Thursday, July 28

Pride a ribbon could never display.

Last night as I was driving home, my phone rang and up popped my dad's picture. Earlier in the day, I had emailed the below post to my mom, curious as to what she would think about what I had wrote. She emailed me later saying she was impressed by what I had written and thanked me for sharing it. What I didn't know was that she had forwarded it to my dad (which I would've done on my own, I just spaced it). I answered my dad's call and he immediately said, "I'm so damn proud of you." I asked why, and he replied, "Your mom sent me what you had written, I am so proud. This is what we need to do, this is what you kids need to keep doing. They did this for Vietnam, and it eventually ended the war. I think this is great." I was taken aback by his comments, I certainly hadn't expected them. I knew my parents weren't in agreement with Bush, but I was not exaclty confident they felt this war was unjust, as politics are not usually a topic of choice in our family. What my dad said next, filled me with pride - he had forwarded what I had written to everyone he knew. He had also printed it out, and was bringing it into work today for his coworkers to read in the break room. (Actually, his words were, "I'm bringing it in so all those damn republicans can read it.")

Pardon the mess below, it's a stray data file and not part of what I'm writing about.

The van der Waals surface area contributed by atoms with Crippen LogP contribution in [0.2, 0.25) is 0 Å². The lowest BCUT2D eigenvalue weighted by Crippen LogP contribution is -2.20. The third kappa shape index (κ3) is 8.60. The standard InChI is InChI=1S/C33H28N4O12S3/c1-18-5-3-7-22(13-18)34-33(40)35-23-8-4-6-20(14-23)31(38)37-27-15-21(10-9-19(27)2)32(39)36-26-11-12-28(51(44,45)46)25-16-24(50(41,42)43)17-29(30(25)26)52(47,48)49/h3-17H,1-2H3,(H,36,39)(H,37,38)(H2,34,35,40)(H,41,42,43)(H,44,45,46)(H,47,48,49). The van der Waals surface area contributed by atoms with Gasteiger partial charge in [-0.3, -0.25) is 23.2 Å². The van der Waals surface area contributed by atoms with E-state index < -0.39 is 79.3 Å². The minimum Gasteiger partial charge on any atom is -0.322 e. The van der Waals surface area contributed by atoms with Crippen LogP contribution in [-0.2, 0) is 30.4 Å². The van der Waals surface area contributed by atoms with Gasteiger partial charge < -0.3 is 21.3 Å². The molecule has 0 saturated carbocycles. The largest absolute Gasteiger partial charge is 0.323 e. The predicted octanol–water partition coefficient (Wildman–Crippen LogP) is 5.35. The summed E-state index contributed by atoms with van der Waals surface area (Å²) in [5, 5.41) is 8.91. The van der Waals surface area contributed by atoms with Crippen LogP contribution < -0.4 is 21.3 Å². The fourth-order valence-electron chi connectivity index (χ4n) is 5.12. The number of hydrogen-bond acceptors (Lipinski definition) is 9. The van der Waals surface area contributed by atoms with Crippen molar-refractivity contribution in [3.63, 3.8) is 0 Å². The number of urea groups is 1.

Guys, I can't explain how this made me feel. Up until two weeks ago, I was an avid news-avoider. I have the NYTimes as my homepage at work, but I would only quickly glance at the headlines and then continue on to my other work out of fear of becoming sick with what I would read. But my trip to D.C. struck me, made me realize I need to stop living in the dark and find out ways to make a difference. And I can already feel it. I'm psyched my dad is doing this, that he's going to share the story that made this whole thing so real. If it even changes one person's opinion, I'll feel like I've succeeded. And you know what? This is only the beginning.

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